As I facilitate Support Groups for Adult Survivors of Child Abuse, I am often reminded of the resiliency of the human spirit.  And yet, even through this resiliency, there is still so much pain that has been hidden inside of us for years.  This hidden pain changes EVERY aspect of how we look at life, how we interact with our loved ones and even how we love ourselves.

The negative impact of child abuse on adult mental health has been documented for over 150 years, and, over the last thirty years, in particular, numerous research studies have documented the link between child abuse and mental illness in later life.  Reports on the long-term consequences of child abuse has demonstrated that abused men tend to score significantly higher on measures of depression, anxiety, obsessive-compulsiveness, dissociation, hostility, low self-esteem, sleep disturbances, sexual dysfunction, impaired relationships and suicide attempts (Briere et al; Fromuth and Burkhart, 1989; Hunter 1991).

In a review of the research on gender differences in emotional development, Brody (1985) noted the consistent finding that boys learn to “neutralize” the expression of most emotions over the course of development. By early childhood and then consistently into adulthood, males are found to be less emotionally expressive than females (Eisenberg, Fabes, Schaller, & Miller, 1989). This “neutralization” of emotional expression can generate an intense conflict when it interacts with the experience of abuse. At the nucleus of almost every episode of abuse are intense feelings of fear and helplessness. Thus, at the precise developmental [stage] when the male child is learning that to be considered appropriately masculine he must suppress all “non-masculine” emotional states, he is overwhelmed by emotional states that are culturally defined as non-masculine. ² (Factors in Cycle of Violence:  Gender Rigidity and Emotional Constriction By David Lisak, Jim Hopper, and Pat Song)

Some of the common symptoms that are experienced by male adult survivors of child abuse are:

  • ANGER
  • BETRAYAL
  • FEAR
  • HELPLESSNESS
  • HOMOSEXUALITY ISSUES
  • ISOLATION AND ALIENATION
  • LEGITIMACY
  • LOSS
  • MASCULINITY ISSUES
  • NEGATIVE CHILDHOOD PEER RELATIONS
  • INABILITY TO TRUST AND CONNECT WITH OTHERS
  • FEELINGS OF INFERIORITY, INSIGNIFICANCE – NEGATIVE FEELINGS ABOUT ONESELF
  • PROBLEMS WITH SEXUALITY
  • SELF BLAME/GUILT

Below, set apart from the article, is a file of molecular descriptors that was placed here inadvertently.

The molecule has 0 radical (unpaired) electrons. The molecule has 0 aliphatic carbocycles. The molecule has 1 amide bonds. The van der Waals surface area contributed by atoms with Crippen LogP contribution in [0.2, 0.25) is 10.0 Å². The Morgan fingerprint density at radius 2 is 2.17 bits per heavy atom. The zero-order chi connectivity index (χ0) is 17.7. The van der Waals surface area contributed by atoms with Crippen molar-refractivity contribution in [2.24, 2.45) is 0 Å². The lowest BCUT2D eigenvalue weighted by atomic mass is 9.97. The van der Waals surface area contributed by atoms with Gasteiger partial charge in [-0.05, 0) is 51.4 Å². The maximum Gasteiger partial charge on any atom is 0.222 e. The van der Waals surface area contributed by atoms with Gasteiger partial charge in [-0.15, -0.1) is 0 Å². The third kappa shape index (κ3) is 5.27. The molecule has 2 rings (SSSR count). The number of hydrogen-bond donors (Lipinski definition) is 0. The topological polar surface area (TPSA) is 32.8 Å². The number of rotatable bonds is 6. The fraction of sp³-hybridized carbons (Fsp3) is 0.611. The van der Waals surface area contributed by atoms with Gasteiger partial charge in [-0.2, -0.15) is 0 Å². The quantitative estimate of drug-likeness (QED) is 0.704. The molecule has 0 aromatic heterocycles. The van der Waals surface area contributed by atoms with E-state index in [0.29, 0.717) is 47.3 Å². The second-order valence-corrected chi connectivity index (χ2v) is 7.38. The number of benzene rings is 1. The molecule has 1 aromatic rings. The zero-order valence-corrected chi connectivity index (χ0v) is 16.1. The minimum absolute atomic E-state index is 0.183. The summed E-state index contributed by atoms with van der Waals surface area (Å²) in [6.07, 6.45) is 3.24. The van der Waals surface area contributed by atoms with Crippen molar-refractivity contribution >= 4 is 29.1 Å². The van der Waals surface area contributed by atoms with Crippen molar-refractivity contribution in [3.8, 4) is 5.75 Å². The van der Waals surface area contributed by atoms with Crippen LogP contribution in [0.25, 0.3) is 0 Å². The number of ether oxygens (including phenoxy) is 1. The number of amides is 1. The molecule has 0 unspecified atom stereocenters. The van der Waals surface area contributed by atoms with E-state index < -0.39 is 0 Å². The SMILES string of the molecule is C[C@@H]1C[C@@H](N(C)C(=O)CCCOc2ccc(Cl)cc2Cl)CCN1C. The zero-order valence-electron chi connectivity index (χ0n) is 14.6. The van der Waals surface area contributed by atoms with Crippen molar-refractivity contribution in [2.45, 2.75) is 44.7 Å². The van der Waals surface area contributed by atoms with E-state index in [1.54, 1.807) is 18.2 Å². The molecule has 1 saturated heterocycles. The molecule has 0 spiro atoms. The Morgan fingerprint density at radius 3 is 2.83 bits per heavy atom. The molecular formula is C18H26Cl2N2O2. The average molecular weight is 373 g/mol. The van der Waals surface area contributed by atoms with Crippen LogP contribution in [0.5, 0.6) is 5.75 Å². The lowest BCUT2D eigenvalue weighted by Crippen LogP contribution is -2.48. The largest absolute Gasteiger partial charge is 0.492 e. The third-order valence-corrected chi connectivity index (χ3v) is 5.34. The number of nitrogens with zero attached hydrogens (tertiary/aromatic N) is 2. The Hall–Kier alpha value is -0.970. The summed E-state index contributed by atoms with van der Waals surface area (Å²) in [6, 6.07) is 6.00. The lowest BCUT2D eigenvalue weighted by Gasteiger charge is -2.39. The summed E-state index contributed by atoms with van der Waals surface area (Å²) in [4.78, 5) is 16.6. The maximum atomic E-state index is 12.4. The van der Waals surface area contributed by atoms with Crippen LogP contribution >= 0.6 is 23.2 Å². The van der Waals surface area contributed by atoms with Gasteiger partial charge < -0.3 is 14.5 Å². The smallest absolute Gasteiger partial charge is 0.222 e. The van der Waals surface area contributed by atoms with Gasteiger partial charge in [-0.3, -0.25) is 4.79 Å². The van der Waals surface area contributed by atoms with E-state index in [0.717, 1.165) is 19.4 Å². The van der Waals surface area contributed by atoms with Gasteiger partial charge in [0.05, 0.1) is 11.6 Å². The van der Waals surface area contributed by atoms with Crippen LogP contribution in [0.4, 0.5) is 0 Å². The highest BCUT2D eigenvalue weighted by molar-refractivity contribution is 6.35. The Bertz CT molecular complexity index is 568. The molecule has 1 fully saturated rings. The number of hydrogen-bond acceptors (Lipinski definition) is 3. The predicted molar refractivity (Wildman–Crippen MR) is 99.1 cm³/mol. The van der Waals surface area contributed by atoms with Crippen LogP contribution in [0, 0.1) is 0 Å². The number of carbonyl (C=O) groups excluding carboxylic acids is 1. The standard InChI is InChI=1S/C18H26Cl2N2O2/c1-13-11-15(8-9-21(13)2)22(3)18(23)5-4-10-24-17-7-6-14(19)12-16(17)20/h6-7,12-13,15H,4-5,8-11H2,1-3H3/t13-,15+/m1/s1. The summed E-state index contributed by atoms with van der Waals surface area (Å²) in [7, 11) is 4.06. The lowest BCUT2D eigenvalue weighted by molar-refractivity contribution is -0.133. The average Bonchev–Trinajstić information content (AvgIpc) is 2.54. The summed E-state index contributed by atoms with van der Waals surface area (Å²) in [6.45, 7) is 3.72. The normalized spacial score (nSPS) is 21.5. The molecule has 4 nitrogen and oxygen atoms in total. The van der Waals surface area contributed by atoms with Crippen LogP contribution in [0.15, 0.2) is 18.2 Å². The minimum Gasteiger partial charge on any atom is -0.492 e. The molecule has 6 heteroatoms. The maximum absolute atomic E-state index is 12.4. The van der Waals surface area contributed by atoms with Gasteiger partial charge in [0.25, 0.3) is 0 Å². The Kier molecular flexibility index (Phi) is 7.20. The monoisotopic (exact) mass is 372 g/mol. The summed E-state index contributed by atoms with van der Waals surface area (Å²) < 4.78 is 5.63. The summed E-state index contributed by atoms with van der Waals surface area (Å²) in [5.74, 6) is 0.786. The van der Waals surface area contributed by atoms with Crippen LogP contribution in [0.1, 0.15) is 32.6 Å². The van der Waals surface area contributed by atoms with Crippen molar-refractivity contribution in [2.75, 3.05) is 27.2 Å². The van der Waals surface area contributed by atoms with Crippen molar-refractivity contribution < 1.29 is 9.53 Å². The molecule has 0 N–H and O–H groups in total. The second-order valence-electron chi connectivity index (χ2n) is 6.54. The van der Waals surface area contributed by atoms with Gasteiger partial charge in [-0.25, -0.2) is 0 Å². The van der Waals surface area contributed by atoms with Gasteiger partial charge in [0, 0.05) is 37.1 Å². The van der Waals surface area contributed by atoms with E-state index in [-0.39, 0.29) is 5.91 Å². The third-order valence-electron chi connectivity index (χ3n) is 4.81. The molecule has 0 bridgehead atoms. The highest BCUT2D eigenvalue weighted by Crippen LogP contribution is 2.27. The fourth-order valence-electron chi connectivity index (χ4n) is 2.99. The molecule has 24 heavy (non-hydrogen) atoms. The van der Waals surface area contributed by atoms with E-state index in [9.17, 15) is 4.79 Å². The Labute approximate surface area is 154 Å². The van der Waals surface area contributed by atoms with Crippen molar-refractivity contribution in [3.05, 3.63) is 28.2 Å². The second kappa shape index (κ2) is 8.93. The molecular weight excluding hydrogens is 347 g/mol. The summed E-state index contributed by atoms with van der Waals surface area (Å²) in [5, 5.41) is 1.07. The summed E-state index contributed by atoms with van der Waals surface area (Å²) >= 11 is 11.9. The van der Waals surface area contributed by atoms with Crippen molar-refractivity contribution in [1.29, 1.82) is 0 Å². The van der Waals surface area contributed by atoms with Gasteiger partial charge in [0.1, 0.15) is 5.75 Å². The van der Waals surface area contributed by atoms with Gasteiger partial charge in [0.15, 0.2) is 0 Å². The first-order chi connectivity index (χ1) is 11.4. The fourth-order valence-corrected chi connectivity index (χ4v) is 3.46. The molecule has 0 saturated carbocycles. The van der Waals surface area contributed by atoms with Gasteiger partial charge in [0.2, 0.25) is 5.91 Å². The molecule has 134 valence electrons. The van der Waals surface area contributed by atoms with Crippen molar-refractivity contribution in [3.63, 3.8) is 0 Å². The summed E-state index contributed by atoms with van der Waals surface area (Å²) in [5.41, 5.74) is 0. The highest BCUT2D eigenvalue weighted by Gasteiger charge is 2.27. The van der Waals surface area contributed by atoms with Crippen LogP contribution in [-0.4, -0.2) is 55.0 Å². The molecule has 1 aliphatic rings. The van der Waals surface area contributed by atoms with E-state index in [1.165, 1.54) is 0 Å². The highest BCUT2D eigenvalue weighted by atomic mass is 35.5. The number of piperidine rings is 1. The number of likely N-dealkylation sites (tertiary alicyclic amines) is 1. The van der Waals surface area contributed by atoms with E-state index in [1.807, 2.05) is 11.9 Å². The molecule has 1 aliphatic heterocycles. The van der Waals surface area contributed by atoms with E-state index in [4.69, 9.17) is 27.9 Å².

• SHAME/HUMILIATION

As you can see from this list, there are many emotions that both men and women might feel.  However there are some that are unique to being a man who was sexually abused as a child.  These are issues that our brothers, our sons and the men we love, are forced to deal with.

In the end, each of us has an inner child – a little girl or a little boy – inside of us.  Some of us have integrated this inner child into our psyche, and some of us are not even aware that this child exists.  As a survivor of childhood sexual abuse, I fervently and with love, open my arms to welcome home this brave family of adults who have been through so much, who have felt that they were the only ones, but have persevered against all odds.  We have, within us, the ability to change the future for our children.  Imagine if the over 42 Million adults who were abused as children found their voice, told their truth.  The predators who have counted on our silence will no longer be able to operate under the veil of secrecy that society has allowed.

We can change the way society deals with child abuse, ALL child abuse.  We are the adults who survived and we have found our voice and we are not afraid.  Together we can prevent the sexual abuse of our children.  Together we can prevent ALL child abuse.  Because we are not alone.

I AM ONE.  WE ARE ONE.

 

Who will cry for the little boy?

who will cry for the little boy?
Lost and all alone.
Who will cry for the little boy?
Abandoned without his own?

Who will cry for the little boy?
He cried himself to sleep.
Who will cry for the little boy?
He never had for keeps.

Who will cry for the little boy?
He walked the burning sand
Who will cry for the little boy?
The boy inside the man.

Who will cry for the little boy?
Who knows well hurt and pain
Who will cry for the little boy?
He died again and again.

Who will cry for the little boy?
A good boy he tried to be
Who will cry for the little boy?
Who cries inside of me

by Antwone Fisher

 

It is time.  It is up to us.